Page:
Metal fabricators forge dual focus


EA-Craftworks uses its limited-run, custom metal fabrication process to create items such as this kitchen island. Courtesy EA-Craftworks

Mark Schentzel and Alex Kallio have fused their respective metalworking backgrounds to create a business they call “a unique beast.”

EA-Craftworks, 957 Leonard St. NW in Grand Rapids, is a custom design and metal fabrication company that makes limited-run industrial products, signage, fine stainless-steel work and sculptures.

One of their steel-and-wood sculptures, Era-Alter, was an ArtPrize entry on the lawn of the Gerald R. Ford Federal Building U.S. Courthouse in downtown Grand Rapids last fall. 

Within the past few months, the business moved to its current space — a sparse office up front and a small shop in the back with welding stations, CAD equipment and a Di-Acro machine for bending metal.

Schentzel, co-owner and designer/fabricator, and Kallio, co-owner and design engineer, said their business has two halves.

One side focuses on aesthetic work, such as architectural and decorative products, and the other half is utilitarian, including industrial guardrails, carts, tooling and shelving.

“You can see our work in a custom home, a restaurant, a bar and … in your industrial factories,” Schentzel said.

When they opened their business in May 2017, the partners said they hadn’t found a company in the area that could offer what they do — and they still have not.

“We feel being able to provide that array of services is our strong point — being able to capitalize on not just the art market or industrial market but everything,” Schentzel said.

Kallio said they can engineer, prototype and produce solutions to challenges.

“The hole we fill is we offer design services and problem-solving for a variety of industries. A lot of the problems I am working on are industrial tooling for the coating industry,” he said.

“We offer a one-stop shop because we take a part and run it through raw design all the way through production, fabrication and end product.”

The partners’ paths first crossed at Kendall College of Art and Design about 15 years ago. Both switched programs a few times; ultimately, Schentzel earned a bachelor’s degree in sculpture, while Kallio double-majored in sculpture and industrial design.

The two of them have since picked up skills in graphic design, tooling, welding, blacksmithing, CAD, and sheet metal design and forming — while maintaining ties to the art world. 

Before launching this business, Kallio was doing design engineering for sheet metal forming and also had worked as a CAD technician and programmer. Schentzel worked as a welder in structural steel construction, as a designer for the furniture industry and also held a couple of teaching roles at KCAD.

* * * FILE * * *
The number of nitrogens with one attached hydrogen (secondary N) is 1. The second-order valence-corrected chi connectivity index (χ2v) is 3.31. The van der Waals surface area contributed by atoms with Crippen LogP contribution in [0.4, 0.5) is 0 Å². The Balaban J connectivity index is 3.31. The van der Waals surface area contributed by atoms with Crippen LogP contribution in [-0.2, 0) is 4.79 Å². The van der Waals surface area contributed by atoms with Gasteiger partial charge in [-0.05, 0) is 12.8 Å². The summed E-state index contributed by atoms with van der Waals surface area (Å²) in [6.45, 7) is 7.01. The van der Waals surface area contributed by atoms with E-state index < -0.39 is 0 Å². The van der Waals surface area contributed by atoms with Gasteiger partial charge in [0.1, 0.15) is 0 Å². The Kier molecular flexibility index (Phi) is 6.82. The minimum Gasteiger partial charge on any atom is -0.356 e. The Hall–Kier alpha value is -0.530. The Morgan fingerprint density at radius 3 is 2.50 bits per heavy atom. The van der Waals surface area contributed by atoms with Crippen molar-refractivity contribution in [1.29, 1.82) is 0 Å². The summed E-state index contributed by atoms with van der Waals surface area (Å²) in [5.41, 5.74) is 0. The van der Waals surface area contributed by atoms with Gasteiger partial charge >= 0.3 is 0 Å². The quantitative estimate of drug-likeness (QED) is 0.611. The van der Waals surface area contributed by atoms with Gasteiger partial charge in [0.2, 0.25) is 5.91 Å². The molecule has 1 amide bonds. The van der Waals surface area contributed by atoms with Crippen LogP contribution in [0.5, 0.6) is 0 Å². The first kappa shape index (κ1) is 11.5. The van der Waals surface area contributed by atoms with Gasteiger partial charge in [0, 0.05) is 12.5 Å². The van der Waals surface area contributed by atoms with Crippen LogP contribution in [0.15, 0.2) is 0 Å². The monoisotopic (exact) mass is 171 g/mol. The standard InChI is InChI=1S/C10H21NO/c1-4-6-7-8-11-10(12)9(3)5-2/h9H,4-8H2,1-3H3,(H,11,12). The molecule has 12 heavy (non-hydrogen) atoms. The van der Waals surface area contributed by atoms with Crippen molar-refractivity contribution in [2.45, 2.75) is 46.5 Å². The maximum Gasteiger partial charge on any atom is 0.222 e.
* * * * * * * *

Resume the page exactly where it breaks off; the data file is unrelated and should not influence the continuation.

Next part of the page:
They attribute their growing business to their complementary skill sets.

“Mark’s the process side, and I’m on the tech side with CAD work and analytical design,” Kallio said. “In the middle, we overlap with problem-solving. We play off each other in a good way.”

Added Schentzel: “Where I’m weak, you’re strong and vice versa. So, we said, ‘Let’s do this.’”

Schentzel said EA-Craftworks is “not interested in mass production” because if batches are small, it’s easier to control the quality and craftsmanship of the work.

“Craft was something pushed at Kendall, and that’s something we rely on in setting ourselves apart from the others. We want our work to speak for itself,” he said.

Kallio gave an example of an etched steel kitchen countertop they produced for a residential client.

“With the island top, there (were) Mark’s skills with his custom etching that contributed to the finished product that made a very high-end piece of work,” he said. “If you go to our architectural site, with our stainless-steel railing, custom countertops — we’re not going to mass produce those; it requires a high level of skill.”

At the same time, the partners are willing to consider just about any request.

“I’m always open to ideas other industries might have, where they look at us and say, ‘Can you make this for us?’” Kallio said.

“If we don’t think it would be a good fit, we can talk about that,” Schentzel added.

“We’ll do our best to accommodate … unless someone told me they wanted to develop a levitating couch. I’d say, ‘Probably not.’ But we’ll hear you out,” Kallio said with a laugh.

EA-Craftworks currently has occasional part-time help, but with a growing workload, its co-owners expect to hire full-time employees in the next six to 12 months.

“Starting a business, it took us a few months to get the t’s crossed, the i’s dotted,” Kallio said. “Now, we’re on an accelerated growth period, which has been interesting and exciting. I don’t see that slowing down.”

Schentzel said, financially speaking, the company is “exceeding” the co-owners’ expectations.

“We need to swallow that and be proud of it and use it to grow our company into what it’s going to be 10 years from now,” he said. 

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